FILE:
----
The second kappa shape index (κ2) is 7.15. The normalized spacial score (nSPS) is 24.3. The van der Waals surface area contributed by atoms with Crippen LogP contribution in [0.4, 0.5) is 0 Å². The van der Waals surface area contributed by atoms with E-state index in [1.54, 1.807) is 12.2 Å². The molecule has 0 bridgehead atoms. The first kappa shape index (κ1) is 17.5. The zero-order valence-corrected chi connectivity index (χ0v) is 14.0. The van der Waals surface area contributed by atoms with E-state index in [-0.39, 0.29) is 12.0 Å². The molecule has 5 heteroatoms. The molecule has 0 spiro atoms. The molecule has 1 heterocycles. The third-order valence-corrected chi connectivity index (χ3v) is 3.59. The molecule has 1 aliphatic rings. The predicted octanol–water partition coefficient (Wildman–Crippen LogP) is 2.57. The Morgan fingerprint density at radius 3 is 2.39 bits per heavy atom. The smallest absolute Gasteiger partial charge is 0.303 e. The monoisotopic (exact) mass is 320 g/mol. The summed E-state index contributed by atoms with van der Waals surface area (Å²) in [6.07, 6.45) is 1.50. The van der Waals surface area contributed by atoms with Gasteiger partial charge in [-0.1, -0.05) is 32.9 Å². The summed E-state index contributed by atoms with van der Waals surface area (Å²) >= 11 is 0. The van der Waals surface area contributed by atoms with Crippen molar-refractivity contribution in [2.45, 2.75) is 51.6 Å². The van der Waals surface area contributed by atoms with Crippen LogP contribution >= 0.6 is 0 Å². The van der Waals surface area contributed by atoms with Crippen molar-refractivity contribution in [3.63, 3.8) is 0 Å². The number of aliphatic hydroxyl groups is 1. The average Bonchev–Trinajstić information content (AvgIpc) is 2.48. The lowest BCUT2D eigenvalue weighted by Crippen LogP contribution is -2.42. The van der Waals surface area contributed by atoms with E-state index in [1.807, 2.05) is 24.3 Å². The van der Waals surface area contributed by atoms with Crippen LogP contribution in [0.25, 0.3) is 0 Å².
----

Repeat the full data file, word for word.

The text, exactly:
The second kappa shape index (κ2) is 7.15. The normalized spacial score (nSPS) is 24.3. The van der Waals surface area contributed by atoms with Crippen LogP contribution in [0.4, 0.5) is 0 Å². The van der Waals surface area contributed by atoms with E-state index in [1.54, 1.807) is 12.2 Å². The molecule has 0 bridgehead atoms. The first kappa shape index (κ1) is 17.5. The zero-order valence-corrected chi connectivity index (χ0v) is 14.0. The van der Waals surface area contributed by atoms with E-state index in [-0.39, 0.29) is 12.0 Å². The molecule has 5 heteroatoms. The molecule has 0 spiro atoms. The molecule has 1 heterocycles. The third-order valence-corrected chi connectivity index (χ3v) is 3.59. The molecule has 1 aliphatic rings. The predicted octanol–water partition coefficient (Wildman–Crippen LogP) is 2.57. The Morgan fingerprint density at radius 3 is 2.39 bits per heavy atom. The smallest absolute Gasteiger partial charge is 0.303 e. The monoisotopic (exact) mass is 320 g/mol. The summed E-state index contributed by atoms with van der Waals surface area (Å²) in [6.07, 6.45) is 1.50. The van der Waals surface area contributed by atoms with Gasteiger partial charge in [-0.1, -0.05) is 32.9 Å². The summed E-state index contributed by atoms with van der Waals surface area (Å²) >= 11 is 0. The van der Waals surface area contributed by atoms with Crippen molar-refractivity contribution in [2.45, 2.75) is 51.6 Å². The van der Waals surface area contributed by atoms with Crippen LogP contribution >= 0.6 is 0 Å². The van der Waals surface area contributed by atoms with Crippen molar-refractivity contribution in [3.63, 3.8) is 0 Å². The number of aliphatic hydroxyl groups is 1. The average Bonchev–Trinajstić information content (AvgIpc) is 2.48. The lowest BCUT2D eigenvalue weighted by Crippen LogP contribution is -2.42. The van der Waals surface area contributed by atoms with E-state index in [1.807, 2.05) is 24.3 Å². The van der Waals surface area contributed by atoms with Crippen LogP contribution in [0.25, 0.3) is 0 Å².